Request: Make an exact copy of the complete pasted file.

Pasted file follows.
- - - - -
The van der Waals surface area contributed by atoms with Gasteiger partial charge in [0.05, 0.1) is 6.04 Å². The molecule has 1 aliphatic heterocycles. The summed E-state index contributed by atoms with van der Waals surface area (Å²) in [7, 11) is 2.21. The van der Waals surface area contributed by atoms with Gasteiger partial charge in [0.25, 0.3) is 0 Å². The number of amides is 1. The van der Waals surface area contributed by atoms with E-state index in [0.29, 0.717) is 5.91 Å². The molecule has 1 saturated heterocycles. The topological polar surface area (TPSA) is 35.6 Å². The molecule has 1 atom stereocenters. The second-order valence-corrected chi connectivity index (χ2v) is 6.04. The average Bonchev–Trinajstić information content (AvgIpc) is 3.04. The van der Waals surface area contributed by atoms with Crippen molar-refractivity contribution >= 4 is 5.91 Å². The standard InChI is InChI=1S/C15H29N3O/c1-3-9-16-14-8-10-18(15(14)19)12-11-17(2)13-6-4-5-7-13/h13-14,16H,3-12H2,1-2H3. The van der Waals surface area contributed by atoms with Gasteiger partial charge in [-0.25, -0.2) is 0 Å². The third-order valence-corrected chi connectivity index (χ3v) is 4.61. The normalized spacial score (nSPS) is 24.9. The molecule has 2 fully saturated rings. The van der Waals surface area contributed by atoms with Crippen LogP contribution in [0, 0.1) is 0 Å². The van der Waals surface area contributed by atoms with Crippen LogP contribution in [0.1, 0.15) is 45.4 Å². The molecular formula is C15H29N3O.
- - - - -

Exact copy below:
The van der Waals surface area contributed by atoms with Gasteiger partial charge in [0.05, 0.1) is 6.04 Å². The molecule has 1 aliphatic heterocycles. The summed E-state index contributed by atoms with van der Waals surface area (Å²) in [7, 11) is 2.21. The van der Waals surface area contributed by atoms with Gasteiger partial charge in [0.25, 0.3) is 0 Å². The number of amides is 1. The van der Waals surface area contributed by atoms with E-state index in [0.29, 0.717) is 5.91 Å². The molecule has 1 saturated heterocycles. The topological polar surface area (TPSA) is 35.6 Å². The molecule has 1 atom stereocenters. The second-order valence-corrected chi connectivity index (χ2v) is 6.04. The average Bonchev–Trinajstić information content (AvgIpc) is 3.04. The van der Waals surface area contributed by atoms with Crippen molar-refractivity contribution >= 4 is 5.91 Å². The standard InChI is InChI=1S/C15H29N3O/c1-3-9-16-14-8-10-18(15(14)19)12-11-17(2)13-6-4-5-7-13/h13-14,16H,3-12H2,1-2H3. The van der Waals surface area contributed by atoms with Gasteiger partial charge in [-0.25, -0.2) is 0 Å². The third-order valence-corrected chi connectivity index (χ3v) is 4.61. The normalized spacial score (nSPS) is 24.9. The molecule has 2 fully saturated rings. The van der Waals surface area contributed by atoms with Crippen LogP contribution in [0, 0.1) is 0 Å². The van der Waals surface area contributed by atoms with Crippen LogP contribution in [0.1, 0.15) is 45.4 Å². The molecular formula is C15H29N3O.